Study Guide

Hassan Haji in The Hundred-Foot Journey

By Richard C. Morais

Hassan Haji

Your Friendly Neighborhood Chef (and Narrator)

As far as protagonists go, Hassan's about as decent a guy as they come. And while we can totally get down with a dark and twisted main character, in Hassan's case, his steadfast good-guy status makes it's easy for us (as readers) to root for him. We never wonder whether he's worth getting behind, never second-guess our commitment to keeping our fingers crossed for his success.

So just how decent a dude is he?

Let's start with the fact that he's super respectful of everyone, from the prickly Madame Mallory to the fishmonger he visits as a kid. One of the main ways he shows this fundamental respect is through his ready fascination with other people's stories. We know he pays attention to other people because he gives us their backgrounds (mini-bios, so to speak), thereby drawing attention away from himself and onto the rest of the gang and, in doing so, making it clear that he cares about the lives of those he encounters.

So though this is Hassan's story, his consistent interest in presenting nuanced depictions of other people and letting them shine on the page makes it clear that he is humble. This is also shown, of course, through his work ethic. This isn't a guy who thinks he knows it all—it's a guy who wants to learn as much as possible, while presuming that others know things he does not and, as such, that he can learn from them. Just check out his reaction to a family cooking on the side of the road:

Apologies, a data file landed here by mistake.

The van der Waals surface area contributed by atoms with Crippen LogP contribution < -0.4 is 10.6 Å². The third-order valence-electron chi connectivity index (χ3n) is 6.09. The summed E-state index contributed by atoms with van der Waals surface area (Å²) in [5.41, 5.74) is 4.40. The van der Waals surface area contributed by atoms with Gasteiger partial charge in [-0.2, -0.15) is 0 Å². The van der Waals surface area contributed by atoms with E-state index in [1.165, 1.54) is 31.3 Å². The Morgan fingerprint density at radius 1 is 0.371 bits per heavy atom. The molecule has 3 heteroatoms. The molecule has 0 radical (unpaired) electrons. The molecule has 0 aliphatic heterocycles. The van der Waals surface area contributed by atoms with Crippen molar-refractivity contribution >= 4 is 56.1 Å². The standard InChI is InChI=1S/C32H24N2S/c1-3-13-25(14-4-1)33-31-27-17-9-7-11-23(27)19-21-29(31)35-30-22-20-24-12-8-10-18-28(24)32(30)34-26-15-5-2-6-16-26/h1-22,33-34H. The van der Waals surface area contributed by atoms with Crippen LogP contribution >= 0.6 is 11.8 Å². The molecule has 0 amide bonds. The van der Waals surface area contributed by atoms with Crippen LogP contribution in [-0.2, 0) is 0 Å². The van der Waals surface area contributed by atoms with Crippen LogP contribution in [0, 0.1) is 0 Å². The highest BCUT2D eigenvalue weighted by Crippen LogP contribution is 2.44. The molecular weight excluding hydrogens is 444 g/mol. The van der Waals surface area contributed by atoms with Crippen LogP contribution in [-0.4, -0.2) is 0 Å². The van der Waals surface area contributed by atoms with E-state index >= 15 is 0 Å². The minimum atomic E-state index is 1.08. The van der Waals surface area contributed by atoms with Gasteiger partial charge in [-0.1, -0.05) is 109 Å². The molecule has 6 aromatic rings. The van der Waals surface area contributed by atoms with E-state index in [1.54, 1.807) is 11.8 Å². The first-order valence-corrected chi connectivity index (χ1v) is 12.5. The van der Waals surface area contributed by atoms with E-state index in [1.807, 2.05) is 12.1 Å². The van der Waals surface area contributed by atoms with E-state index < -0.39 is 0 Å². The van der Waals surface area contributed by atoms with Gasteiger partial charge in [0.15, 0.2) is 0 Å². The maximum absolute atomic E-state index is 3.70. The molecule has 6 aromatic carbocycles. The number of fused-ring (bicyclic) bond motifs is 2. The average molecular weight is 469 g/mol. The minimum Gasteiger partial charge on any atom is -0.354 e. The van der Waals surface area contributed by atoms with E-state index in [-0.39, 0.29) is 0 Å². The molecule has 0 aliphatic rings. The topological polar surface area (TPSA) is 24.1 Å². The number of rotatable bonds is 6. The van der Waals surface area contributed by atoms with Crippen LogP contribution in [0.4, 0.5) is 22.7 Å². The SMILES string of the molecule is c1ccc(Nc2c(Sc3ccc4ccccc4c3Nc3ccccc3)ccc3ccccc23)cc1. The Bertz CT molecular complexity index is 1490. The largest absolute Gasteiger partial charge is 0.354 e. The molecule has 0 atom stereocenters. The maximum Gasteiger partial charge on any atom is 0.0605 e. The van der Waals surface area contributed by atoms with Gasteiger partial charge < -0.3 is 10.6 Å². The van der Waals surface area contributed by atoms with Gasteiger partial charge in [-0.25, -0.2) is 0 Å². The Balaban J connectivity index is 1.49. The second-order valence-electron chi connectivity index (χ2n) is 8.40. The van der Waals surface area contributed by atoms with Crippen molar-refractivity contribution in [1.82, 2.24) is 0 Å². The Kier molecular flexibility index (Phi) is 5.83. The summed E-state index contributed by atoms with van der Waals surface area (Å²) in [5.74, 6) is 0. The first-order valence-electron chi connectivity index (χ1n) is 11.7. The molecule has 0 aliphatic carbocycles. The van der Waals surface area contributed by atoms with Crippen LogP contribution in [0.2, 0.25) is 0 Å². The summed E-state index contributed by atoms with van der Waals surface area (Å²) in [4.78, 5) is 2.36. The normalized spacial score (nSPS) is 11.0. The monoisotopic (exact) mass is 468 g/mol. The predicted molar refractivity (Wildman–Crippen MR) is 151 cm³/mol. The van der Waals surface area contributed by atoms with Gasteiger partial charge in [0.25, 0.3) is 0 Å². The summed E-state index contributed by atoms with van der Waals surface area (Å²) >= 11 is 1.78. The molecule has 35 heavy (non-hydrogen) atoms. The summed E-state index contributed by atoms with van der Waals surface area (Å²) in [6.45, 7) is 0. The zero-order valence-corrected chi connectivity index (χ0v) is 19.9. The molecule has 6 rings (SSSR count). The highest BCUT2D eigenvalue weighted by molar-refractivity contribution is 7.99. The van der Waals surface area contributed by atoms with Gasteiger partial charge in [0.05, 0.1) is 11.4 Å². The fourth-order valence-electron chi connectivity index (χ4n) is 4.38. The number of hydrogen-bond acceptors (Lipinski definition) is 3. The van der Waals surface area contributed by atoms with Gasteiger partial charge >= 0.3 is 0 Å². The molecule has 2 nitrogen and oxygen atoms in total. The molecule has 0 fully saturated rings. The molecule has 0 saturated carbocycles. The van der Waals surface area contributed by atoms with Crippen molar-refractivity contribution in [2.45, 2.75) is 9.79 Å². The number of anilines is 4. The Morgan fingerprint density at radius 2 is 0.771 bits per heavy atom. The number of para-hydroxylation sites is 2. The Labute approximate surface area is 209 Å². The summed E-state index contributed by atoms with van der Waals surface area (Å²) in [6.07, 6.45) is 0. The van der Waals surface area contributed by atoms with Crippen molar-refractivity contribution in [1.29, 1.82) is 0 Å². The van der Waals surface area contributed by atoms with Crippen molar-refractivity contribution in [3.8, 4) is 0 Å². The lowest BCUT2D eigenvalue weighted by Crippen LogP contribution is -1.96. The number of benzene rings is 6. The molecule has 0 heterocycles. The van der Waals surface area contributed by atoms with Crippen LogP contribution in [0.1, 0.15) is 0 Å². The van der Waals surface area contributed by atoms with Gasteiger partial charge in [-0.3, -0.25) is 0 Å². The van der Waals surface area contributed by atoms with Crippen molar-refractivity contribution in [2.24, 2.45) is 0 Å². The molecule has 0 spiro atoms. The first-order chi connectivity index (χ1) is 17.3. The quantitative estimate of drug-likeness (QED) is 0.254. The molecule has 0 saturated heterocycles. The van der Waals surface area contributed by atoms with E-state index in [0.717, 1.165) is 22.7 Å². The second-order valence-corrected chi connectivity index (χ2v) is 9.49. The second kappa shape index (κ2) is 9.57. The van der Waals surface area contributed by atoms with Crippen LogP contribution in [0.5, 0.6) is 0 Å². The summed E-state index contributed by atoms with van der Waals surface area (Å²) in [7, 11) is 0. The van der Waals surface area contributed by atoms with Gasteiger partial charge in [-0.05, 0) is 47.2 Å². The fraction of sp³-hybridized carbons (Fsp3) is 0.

The smell of searing lamb's flesh and cumin and bubbling fat came to us in the wind, and the simplicity of it all—the roasting meat, the mint tea, the cheerful familiar chatter—it took my breath away. (15.74)

These aren't renowned chefs he's admiring, and yet that doesn't even seem to cross his mind. He is in awe of this family's approach to their meal, humble enough to take note of and appreciate what they are doing with food despite being a celebrated chef himself at this point in his career. Whether hoofing it for Mallory or pausing to recognize the masterful approach of a family on the side of the road, Hassan brings no ego to his culinary game. This dude isn't all about himself—he's all about the food.

Which brings us to the fact that Hassan is quite fair, and always giving people the benefit of the doubt. For example, even though Mallory is basically the reason Hassan is pushed into a burning stove, he wrestles with feelings of anger and forgiveness when she visits him in the hospital. He tells us:

I was grateful that I could still cook, yes, but all my family's troubles were because of this woman, and I could not forgive her. At least not yet. (11.11)

Emphasis on the "not yet." Even from his hospital bed, in other words, Hassan is already looking forward to a time when he might be able to forgive Mallory. Which, of course, is exactly what he does.

A Student of Life

Hassan is like a sponge when it comes to learning, constantly watching and absorbing, and unrelentingly dedicated to acquiring knowledge and skills. This quality is critically important to his journey, especially since his openness is pretty much the key to his success. This insatiable desire to learn is perhaps best exemplified through Hassan's interest in learning from Mallory—a woman who has caused his family all sorts of trouble and heartache. Still, he defends her to his father: